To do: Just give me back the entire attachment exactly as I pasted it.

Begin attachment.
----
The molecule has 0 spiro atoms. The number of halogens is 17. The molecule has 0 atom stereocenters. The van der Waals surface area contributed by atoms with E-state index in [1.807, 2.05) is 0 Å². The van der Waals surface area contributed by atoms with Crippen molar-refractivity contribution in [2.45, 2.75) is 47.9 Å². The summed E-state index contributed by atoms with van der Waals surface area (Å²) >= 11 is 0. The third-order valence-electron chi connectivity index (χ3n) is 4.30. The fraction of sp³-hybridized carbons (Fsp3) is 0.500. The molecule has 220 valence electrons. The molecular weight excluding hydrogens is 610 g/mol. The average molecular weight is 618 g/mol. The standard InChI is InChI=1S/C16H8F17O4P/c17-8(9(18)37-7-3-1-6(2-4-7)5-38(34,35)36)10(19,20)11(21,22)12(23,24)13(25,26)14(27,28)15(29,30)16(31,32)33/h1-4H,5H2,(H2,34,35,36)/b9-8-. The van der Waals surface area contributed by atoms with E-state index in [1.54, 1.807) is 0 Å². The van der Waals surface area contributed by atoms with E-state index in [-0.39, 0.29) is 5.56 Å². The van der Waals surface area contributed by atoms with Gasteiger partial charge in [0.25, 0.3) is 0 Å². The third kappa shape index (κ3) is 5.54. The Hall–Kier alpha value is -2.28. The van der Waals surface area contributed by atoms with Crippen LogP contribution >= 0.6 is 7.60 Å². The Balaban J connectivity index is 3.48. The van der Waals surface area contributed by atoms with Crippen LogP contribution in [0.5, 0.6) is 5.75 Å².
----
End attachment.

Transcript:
The molecule has 0 spiro atoms. The number of halogens is 17. The molecule has 0 atom stereocenters. The van der Waals surface area contributed by atoms with E-state index in [1.807, 2.05) is 0 Å². The van der Waals surface area contributed by atoms with Crippen molar-refractivity contribution in [2.45, 2.75) is 47.9 Å². The summed E-state index contributed by atoms with van der Waals surface area (Å²) >= 11 is 0. The third-order valence-electron chi connectivity index (χ3n) is 4.30. The fraction of sp³-hybridized carbons (Fsp3) is 0.500. The molecule has 220 valence electrons. The molecular weight excluding hydrogens is 610 g/mol. The average molecular weight is 618 g/mol. The standard InChI is InChI=1S/C16H8F17O4P/c17-8(9(18)37-7-3-1-6(2-4-7)5-38(34,35)36)10(19,20)11(21,22)12(23,24)13(25,26)14(27,28)15(29,30)16(31,32)33/h1-4H,5H2,(H2,34,35,36)/b9-8-. The van der Waals surface area contributed by atoms with E-state index in [1.54, 1.807) is 0 Å². The van der Waals surface area contributed by atoms with E-state index in [-0.39, 0.29) is 5.56 Å². The van der Waals surface area contributed by atoms with Gasteiger partial charge in [0.25, 0.3) is 0 Å². The third kappa shape index (κ3) is 5.54. The Hall–Kier alpha value is -2.28. The van der Waals surface area contributed by atoms with Crippen LogP contribution >= 0.6 is 7.60 Å². The Balaban J connectivity index is 3.48. The van der Waals surface area contributed by atoms with Crippen LogP contribution in [0.5, 0.6) is 5.75 Å².